provided by solo violin.
Zueignung in C (Dedication) is another
from the Opus 10 set and is an ecstatic outpouring from one who Ďdrank
in joyous freedomí. Although orchestrated in 1932 by Heger, Strauss
reorchestrated it in 1940 for soprano Viorica Ursuleac in appreciation
of her excellent singing in his opera, Die ägyptische Helena.
(The recording on the disc is Hegerís but the reason for this choice
is not provided in the notes.)
Traum durch die Dammerung in F sharp (Dream
in the twilight) is a kind of lullaby, which uses a haunting melody
line. The phrasing is handled well by Davislim. The piece was orchestrated
again by Heger in 1932 as is the next piece.
Composed for his wife, Ich trage meine Minne
in G flat (I carry my Love) is a song where the title speaks for
Liebeshymnus in B is another song
written for Straussís wife, Pauline, and has an early orchestration
provided by Strauss again. A heartfelt melody over an accompaniment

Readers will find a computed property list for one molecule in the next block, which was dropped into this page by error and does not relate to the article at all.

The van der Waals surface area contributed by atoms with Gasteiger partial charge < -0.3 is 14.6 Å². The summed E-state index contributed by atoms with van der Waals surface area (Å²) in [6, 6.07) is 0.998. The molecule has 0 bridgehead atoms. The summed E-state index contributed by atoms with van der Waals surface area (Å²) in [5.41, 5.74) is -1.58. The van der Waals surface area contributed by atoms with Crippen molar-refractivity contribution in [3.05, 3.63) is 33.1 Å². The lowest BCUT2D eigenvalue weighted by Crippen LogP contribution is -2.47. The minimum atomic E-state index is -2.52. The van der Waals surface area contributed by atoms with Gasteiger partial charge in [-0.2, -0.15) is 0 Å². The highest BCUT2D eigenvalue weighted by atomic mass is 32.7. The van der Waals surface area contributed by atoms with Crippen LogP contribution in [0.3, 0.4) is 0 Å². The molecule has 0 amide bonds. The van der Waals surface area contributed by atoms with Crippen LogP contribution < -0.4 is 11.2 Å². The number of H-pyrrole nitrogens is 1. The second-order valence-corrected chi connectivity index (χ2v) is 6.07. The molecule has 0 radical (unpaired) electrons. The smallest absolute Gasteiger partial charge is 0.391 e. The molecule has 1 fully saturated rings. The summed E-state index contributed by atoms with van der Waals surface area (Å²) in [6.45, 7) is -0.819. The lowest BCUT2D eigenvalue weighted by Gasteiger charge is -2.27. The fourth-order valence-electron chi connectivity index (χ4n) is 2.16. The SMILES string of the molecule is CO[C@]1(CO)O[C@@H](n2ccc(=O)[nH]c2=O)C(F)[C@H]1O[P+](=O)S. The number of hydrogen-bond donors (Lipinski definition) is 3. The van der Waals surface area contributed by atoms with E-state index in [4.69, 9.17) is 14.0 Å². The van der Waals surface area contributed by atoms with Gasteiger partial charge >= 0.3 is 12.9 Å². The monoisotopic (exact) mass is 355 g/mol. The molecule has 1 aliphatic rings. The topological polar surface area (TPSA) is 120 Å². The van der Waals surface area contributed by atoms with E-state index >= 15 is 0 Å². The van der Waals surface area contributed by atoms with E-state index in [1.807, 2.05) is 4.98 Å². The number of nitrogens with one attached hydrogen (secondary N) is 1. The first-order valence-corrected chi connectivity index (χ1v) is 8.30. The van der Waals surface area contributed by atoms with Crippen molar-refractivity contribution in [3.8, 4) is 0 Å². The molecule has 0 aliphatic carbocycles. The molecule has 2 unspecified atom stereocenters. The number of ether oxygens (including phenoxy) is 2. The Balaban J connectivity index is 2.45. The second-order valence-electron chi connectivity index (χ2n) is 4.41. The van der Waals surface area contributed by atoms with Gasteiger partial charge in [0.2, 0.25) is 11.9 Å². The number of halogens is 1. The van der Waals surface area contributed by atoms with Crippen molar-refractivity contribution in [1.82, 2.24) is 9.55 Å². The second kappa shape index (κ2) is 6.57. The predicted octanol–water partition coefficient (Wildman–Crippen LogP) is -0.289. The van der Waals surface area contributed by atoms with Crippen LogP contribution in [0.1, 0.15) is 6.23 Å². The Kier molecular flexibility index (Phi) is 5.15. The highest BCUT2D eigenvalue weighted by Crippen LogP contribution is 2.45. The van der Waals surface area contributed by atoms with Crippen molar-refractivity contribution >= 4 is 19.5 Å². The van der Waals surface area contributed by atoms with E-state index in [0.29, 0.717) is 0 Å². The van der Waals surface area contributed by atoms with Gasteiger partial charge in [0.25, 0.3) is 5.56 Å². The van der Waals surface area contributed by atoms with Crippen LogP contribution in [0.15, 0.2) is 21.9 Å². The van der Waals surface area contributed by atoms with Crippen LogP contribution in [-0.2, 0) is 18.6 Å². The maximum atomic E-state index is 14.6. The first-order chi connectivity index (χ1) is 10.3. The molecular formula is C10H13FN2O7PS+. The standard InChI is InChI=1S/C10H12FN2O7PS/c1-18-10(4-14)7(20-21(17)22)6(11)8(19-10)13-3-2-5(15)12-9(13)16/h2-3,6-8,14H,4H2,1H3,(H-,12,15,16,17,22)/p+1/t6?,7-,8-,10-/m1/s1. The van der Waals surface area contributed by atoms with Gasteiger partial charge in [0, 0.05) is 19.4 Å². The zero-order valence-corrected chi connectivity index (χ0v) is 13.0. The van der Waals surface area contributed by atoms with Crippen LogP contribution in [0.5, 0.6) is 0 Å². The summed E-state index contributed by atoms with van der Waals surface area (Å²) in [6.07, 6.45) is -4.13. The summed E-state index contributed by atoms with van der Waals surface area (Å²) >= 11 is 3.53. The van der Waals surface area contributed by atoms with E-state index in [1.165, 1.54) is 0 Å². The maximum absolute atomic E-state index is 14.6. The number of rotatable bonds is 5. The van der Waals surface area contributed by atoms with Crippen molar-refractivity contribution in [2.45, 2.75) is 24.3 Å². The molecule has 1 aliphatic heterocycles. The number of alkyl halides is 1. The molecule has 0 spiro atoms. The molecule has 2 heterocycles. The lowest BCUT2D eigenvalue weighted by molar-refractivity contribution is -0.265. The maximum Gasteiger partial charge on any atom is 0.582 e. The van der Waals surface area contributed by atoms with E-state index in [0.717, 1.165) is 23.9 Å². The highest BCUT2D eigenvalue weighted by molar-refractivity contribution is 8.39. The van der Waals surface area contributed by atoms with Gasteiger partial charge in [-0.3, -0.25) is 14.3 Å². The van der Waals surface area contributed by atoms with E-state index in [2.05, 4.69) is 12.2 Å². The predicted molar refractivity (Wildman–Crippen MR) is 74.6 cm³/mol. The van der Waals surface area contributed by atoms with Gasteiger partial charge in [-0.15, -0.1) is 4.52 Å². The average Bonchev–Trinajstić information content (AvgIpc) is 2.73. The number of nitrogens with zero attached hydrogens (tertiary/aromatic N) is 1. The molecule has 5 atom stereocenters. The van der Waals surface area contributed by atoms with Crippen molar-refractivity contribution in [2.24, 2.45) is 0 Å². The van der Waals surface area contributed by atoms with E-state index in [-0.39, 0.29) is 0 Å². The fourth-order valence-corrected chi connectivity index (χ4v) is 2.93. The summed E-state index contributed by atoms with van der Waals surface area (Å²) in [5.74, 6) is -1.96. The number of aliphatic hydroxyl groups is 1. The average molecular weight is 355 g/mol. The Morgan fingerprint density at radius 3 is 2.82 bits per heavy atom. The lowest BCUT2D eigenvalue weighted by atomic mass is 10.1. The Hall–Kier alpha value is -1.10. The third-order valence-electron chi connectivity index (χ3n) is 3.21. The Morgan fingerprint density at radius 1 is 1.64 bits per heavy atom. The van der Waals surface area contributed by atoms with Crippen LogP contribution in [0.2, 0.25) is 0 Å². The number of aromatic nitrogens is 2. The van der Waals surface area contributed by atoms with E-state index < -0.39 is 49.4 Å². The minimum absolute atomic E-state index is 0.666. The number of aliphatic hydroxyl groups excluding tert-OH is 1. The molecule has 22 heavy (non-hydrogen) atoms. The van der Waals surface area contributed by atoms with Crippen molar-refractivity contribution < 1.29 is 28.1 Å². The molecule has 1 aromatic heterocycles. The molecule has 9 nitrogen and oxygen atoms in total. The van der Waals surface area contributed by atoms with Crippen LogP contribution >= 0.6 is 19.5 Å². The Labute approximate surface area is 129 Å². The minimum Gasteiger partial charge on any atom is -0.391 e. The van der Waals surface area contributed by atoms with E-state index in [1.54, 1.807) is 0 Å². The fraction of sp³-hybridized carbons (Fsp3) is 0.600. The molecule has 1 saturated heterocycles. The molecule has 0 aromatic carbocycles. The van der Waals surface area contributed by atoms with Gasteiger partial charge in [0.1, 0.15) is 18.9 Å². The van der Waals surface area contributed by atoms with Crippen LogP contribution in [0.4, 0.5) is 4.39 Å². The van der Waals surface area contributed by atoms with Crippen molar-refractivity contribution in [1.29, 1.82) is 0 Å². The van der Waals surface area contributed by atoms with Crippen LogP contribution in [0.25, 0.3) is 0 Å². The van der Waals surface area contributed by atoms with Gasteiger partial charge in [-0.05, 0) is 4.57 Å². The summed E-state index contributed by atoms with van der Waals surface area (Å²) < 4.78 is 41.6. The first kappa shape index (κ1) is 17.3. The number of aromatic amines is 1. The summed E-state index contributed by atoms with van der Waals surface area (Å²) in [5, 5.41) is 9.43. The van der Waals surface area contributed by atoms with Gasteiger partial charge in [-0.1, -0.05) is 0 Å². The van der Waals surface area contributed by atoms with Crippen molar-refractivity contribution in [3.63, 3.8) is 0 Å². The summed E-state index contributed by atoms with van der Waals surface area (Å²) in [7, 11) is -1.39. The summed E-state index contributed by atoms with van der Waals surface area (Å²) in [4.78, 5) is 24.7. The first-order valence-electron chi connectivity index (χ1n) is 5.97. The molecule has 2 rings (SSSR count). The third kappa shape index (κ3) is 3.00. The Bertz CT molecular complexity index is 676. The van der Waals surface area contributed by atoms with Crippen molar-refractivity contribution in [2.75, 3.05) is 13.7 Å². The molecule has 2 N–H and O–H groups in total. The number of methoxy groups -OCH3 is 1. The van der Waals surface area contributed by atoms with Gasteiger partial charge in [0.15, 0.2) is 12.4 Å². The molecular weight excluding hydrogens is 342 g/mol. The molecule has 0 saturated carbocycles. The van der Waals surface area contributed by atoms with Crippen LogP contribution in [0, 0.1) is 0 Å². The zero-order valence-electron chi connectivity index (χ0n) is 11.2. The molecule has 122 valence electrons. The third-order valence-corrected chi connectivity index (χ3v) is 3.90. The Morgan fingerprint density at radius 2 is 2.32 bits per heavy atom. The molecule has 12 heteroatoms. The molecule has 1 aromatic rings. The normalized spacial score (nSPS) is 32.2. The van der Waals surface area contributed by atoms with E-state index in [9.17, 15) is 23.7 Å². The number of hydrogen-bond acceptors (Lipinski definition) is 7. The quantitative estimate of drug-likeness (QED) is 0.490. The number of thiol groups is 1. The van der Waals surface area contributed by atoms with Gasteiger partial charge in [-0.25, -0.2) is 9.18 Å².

of pulsing block harmonies matches the exultation of the lyrics ĎHail
to the day when first I beheld youí.
The title of the disc comes from this song, Verfuhrung
in E (Seduction) which is one of a set of four Strauss composed
with orchestra in mind. These songs are larger and more operatic than
his other Lieder and the orchestra somewhat symphonic in treatment.
Davislim handles the material superbly.
Das Rosenband in A (The Rose Garland) is
a setting of a poem by Klopstock, used previously by Schubert. It was
first sung by Pauline, yet the words are more appropriate to be sung
by a man and suit this tenor recording well.